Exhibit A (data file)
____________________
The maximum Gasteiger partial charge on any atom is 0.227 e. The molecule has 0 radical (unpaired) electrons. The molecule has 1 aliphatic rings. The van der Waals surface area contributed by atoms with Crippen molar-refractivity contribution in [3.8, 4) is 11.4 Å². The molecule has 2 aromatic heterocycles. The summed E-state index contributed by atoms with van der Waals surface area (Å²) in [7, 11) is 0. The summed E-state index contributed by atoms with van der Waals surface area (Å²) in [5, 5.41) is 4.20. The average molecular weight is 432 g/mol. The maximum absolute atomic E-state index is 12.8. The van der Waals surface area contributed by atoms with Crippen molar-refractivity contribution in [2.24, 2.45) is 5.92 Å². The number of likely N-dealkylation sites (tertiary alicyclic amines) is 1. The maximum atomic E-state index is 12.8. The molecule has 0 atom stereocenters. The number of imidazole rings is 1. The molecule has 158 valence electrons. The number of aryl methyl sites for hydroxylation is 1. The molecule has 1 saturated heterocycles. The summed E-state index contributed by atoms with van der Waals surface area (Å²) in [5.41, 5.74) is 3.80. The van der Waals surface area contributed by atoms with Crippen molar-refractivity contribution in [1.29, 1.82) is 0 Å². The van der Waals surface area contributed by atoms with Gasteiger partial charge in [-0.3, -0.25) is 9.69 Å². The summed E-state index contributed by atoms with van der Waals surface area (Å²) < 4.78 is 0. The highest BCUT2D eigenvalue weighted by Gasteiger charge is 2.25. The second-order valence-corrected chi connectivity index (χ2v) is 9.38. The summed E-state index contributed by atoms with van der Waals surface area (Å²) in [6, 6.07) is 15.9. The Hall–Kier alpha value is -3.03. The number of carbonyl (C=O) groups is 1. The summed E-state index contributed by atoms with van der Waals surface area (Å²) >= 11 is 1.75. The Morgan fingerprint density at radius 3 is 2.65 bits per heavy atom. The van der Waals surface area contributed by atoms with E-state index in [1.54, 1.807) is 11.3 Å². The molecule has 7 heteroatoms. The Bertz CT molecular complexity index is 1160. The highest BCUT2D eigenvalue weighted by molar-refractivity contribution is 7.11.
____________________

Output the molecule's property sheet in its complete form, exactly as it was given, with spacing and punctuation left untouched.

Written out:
The maximum Gasteiger partial charge on any atom is 0.227 e. The molecule has 0 radical (unpaired) electrons. The molecule has 1 aliphatic rings. The van der Waals surface area contributed by atoms with Crippen molar-refractivity contribution in [3.8, 4) is 11.4 Å². The molecule has 2 aromatic heterocycles. The summed E-state index contributed by atoms with van der Waals surface area (Å²) in [7, 11) is 0. The summed E-state index contributed by atoms with van der Waals surface area (Å²) in [5, 5.41) is 4.20. The average molecular weight is 432 g/mol. The maximum absolute atomic E-state index is 12.8. The van der Waals surface area contributed by atoms with Crippen molar-refractivity contribution in [2.24, 2.45) is 5.92 Å². The number of likely N-dealkylation sites (tertiary alicyclic amines) is 1. The maximum atomic E-state index is 12.8. The molecule has 0 atom stereocenters. The number of imidazole rings is 1. The molecule has 158 valence electrons. The number of aryl methyl sites for hydroxylation is 1. The molecule has 1 saturated heterocycles. The summed E-state index contributed by atoms with van der Waals surface area (Å²) in [5.41, 5.74) is 3.80. The van der Waals surface area contributed by atoms with Crippen molar-refractivity contribution in [1.29, 1.82) is 0 Å². The van der Waals surface area contributed by atoms with Gasteiger partial charge in [-0.3, -0.25) is 9.69 Å². The summed E-state index contributed by atoms with van der Waals surface area (Å²) < 4.78 is 0. The highest BCUT2D eigenvalue weighted by Gasteiger charge is 2.25. The second-order valence-corrected chi connectivity index (χ2v) is 9.38. The summed E-state index contributed by atoms with van der Waals surface area (Å²) in [6, 6.07) is 15.9. The Hall–Kier alpha value is -3.03. The number of carbonyl (C=O) groups is 1. The summed E-state index contributed by atoms with van der Waals surface area (Å²) >= 11 is 1.75. The Morgan fingerprint density at radius 3 is 2.65 bits per heavy atom. The van der Waals surface area contributed by atoms with E-state index in [1.54, 1.807) is 11.3 Å². The molecule has 7 heteroatoms. The Bertz CT molecular complexity index is 1160. The highest BCUT2D eigenvalue weighted by molar-refractivity contribution is 7.11.